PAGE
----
It has been a typical Friday night at home: I have listened to The Now Show and The Archers. Matt Crawford has been written out, and I am cross about that - he was the best of villains. Claire has cooked a delicious 'The Sick and the Weak', and we have watched QI in an alcoholic fug. This is how Fridays should be.

The best of villains

Monday, 26 January 2015

Gooseberry & Elderflower - Eighth Bottle (B1), 21st-23rd January 2015

This bottle was rather less nasty that expected. It came out fizzy and I anticipated mouse champagne. In fact it was dry very slightly musty but otherwise entirely acceptable. I opened it after a WYSO rehearsal, which was mostly spent on the third movement of Schumman's First Symphony. This is soduko in musical form.

Most of the bottle, though, was drunk on Thursday night while I was watching Broadchurch. The Guardian comment boards are full of criticism, and I understand that this series is entirely unrealistic and a disappointment compared to the first. However, there is such a thing as Dramatic Licence. Proper court procedure would make a dull programme. And the cast is consistently good to keep me watching.

Saturday, 24 January 2015

Blackberry Wine - Eighth Bottle (B), 18th January 2015

Claire prepared left-over duck in a marinade of roast garlic, chipotle chillies, balsamic vinegar and cumin seeds, and it was delicious. The meal definitely warranted a bottle of fizzy blackberry wine.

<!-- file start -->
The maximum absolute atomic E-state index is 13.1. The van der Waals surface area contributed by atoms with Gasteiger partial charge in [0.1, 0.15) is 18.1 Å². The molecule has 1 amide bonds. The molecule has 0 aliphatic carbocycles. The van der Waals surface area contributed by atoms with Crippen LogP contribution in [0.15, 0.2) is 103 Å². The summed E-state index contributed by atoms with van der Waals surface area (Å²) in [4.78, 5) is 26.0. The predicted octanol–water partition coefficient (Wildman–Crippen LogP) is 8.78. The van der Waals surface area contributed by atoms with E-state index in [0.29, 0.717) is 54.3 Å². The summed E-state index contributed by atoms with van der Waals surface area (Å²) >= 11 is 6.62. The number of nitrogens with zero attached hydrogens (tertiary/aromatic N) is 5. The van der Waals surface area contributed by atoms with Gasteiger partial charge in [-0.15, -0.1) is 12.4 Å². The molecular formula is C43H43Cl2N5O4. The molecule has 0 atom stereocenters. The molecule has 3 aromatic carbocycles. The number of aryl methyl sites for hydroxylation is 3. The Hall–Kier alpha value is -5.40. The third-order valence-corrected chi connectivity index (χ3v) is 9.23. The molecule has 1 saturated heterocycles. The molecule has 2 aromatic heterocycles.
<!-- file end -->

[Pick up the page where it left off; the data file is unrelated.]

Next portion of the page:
Earlier in the day we had visited Steph Black and Claire chose a beautiful rounded vase as a late birthday present. It has a brittle, black textured exterior which contrasts with a duck egg blue interior that glows in natural light.

I rounded off the day with a near-two hour conversation with Quin. Apparently it is a bit nippy in Nebraska.

All in all, a Good Day.

Wednesday, 21 January 2015

Elderberry Wine - Fourth Bottle (A6), 17th January 2015

Claire went Waitrose-wards on Friday and came back with a duck for £8. She thinks that they probably had a job-lot to sell. Therefore, Saturday was our alternative to a Sunday Roast, and required something fruity, heavy and red. Elderberry was the only possible flavour and went perfectly. Duck, I think is my favourite meat and we opened a jar of gooseberry ketchup to go with it.

After the meal Claire retired to bed to read and I watched  Mapp & Lucia, which is a wonderful adaptation of the book. Miranda Richardson is superb.